Click to see this week's specials at the North Bend Mini Mart!

The North Bend Eagle


Save the Morse Bluff Post Office
Signs like this one in front of the Morse Bluff Post Office line the streets in Morse Bluff.

Future of Morse Bluff Post Office uncertain

by Nathan Arneal
Published 10/19/11


Click here to read a letter from the Save the Morse Bluff Post Office committee defending its post office (pdf).

About 125 people packed the Morse Bluff Legion Hall Monday evening [Oct. 17, 2011] to learn more about the future of the post office in this village of 135.

On Sept. 30, the Morse Bluff Post Office gave official notice that it is being studied for possible closure by the U.S. Postal Service.

Monday evening, Morse Bluff citizens gathered to hear and ask questions of Dawn Bayer, a post office operations manager based in Lincoln.

The first thing she stressed is that a determination on closing the Morse Bluff Post Office has not been made.

“I hope when you came here tonight you didn’t think (closing) was a done deal,” Bayer said. “There is a process and you have appeal rights.”

Save the Morse Bluff Post Office for Santa.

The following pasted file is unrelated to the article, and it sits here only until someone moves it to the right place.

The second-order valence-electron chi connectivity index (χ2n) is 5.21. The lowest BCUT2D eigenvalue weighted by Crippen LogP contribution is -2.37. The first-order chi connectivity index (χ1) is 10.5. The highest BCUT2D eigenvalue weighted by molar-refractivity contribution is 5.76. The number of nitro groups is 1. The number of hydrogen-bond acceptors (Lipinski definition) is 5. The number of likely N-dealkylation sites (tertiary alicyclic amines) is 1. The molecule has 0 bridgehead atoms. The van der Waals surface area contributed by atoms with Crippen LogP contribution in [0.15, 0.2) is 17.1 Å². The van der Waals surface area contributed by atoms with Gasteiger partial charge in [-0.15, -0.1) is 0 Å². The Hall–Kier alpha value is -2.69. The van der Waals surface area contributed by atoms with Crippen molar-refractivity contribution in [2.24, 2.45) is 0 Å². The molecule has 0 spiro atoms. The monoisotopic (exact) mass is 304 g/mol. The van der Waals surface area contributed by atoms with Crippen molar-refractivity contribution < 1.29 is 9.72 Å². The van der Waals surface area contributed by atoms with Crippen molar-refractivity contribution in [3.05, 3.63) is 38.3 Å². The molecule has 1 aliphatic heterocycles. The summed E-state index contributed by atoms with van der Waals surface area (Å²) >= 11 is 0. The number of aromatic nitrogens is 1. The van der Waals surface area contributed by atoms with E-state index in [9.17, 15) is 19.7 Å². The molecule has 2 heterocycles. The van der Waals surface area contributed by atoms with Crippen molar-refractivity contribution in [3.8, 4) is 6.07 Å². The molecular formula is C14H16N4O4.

A young Morse Bluff resident, 5-year-old Alaina Stephenson, expresses her concern at Monday's meeting.

The study that started Sept. 30 will last for 60 days. During that time a docket of information will be assembled that will include results of a survey mailed to everyone in Morse Bluff. Bayer said the U.S. Postal Service wants to hear all the concerns and hardships closing the local office may cause. Anyone can include any evidence or testimony they wish in the docket by Dec. 1. Then the docket gets sent to Bayer and eventually ends up at the USPS headquarters in Washington, D.C., where the decision to maintain or close the Morse Bluff Post Office will be made.

That decision is expected to be handed down in January. If the decision is made to close the local post office, any citizen or group may appeal the decision within 30 days.

If an appeal is filed, the docket of information will be passed to the Postal Regulatory Commission, who then has up to 120 days to review the situation. The Commission’s decision will be final.

“If they say ‘No, we’re not going to close you,’ then it’s business as usual,” Bayer said. “If they say, ‘Yes, we’re going to close you,’ they will post it at the post office and in 60 days you will be closed.”

Morse Bluff is a candidate for closing, Bayer said, because of its reduced work load and reduction of customer demand. On average, it takes 0.37 hours per day to sort the mail in Morse Bluff. Another 0.36 hours is spent on retail work load, such as selling stamps and other products.